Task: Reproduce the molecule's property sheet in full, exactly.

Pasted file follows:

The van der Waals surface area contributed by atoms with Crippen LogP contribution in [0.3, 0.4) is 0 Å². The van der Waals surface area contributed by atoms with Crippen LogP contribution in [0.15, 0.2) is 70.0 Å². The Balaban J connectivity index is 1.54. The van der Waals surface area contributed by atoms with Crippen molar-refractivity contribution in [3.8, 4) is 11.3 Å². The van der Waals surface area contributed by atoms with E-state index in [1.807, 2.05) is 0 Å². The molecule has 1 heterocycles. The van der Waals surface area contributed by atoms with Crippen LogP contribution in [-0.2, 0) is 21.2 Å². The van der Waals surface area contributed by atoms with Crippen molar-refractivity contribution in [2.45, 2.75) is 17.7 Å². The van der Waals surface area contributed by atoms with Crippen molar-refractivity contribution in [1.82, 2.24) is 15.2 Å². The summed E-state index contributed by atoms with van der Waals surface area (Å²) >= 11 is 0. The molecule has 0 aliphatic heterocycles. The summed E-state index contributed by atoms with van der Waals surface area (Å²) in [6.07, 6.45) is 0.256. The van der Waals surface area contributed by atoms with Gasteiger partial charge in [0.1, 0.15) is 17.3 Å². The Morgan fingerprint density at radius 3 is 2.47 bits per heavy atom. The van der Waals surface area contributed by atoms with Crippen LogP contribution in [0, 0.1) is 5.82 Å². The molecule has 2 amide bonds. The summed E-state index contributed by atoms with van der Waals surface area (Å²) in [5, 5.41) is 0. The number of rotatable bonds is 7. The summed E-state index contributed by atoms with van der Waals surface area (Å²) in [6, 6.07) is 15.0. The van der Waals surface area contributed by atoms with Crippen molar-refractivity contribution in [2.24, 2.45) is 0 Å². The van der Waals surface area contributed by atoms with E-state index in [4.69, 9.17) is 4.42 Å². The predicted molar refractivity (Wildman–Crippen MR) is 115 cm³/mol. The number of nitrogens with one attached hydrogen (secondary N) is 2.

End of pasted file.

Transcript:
The van der Waals surface area contributed by atoms with Crippen LogP contribution in [0.3, 0.4) is 0 Å². The van der Waals surface area contributed by atoms with Crippen LogP contribution in [0.15, 0.2) is 70.0 Å². The Balaban J connectivity index is 1.54. The van der Waals surface area contributed by atoms with Crippen molar-refractivity contribution in [3.8, 4) is 11.3 Å². The van der Waals surface area contributed by atoms with E-state index in [1.807, 2.05) is 0 Å². The molecule has 1 heterocycles. The van der Waals surface area contributed by atoms with Crippen LogP contribution in [-0.2, 0) is 21.2 Å². The van der Waals surface area contributed by atoms with Crippen molar-refractivity contribution in [2.45, 2.75) is 17.7 Å². The van der Waals surface area contributed by atoms with Crippen molar-refractivity contribution in [1.82, 2.24) is 15.2 Å². The summed E-state index contributed by atoms with van der Waals surface area (Å²) >= 11 is 0. The molecule has 0 aliphatic heterocycles. The summed E-state index contributed by atoms with van der Waals surface area (Å²) in [6.07, 6.45) is 0.256. The van der Waals surface area contributed by atoms with Gasteiger partial charge in [0.1, 0.15) is 17.3 Å². The Morgan fingerprint density at radius 3 is 2.47 bits per heavy atom. The van der Waals surface area contributed by atoms with Crippen LogP contribution in [0, 0.1) is 5.82 Å². The molecule has 2 amide bonds. The summed E-state index contributed by atoms with van der Waals surface area (Å²) in [5, 5.41) is 0. The number of rotatable bonds is 7. The summed E-state index contributed by atoms with van der Waals surface area (Å²) in [6, 6.07) is 15.0. The van der Waals surface area contributed by atoms with Crippen molar-refractivity contribution in [2.24, 2.45) is 0 Å². The van der Waals surface area contributed by atoms with E-state index in [4.69, 9.17) is 4.42 Å². The predicted molar refractivity (Wildman–Crippen MR) is 115 cm³/mol. The number of nitrogens with one attached hydrogen (secondary N) is 2.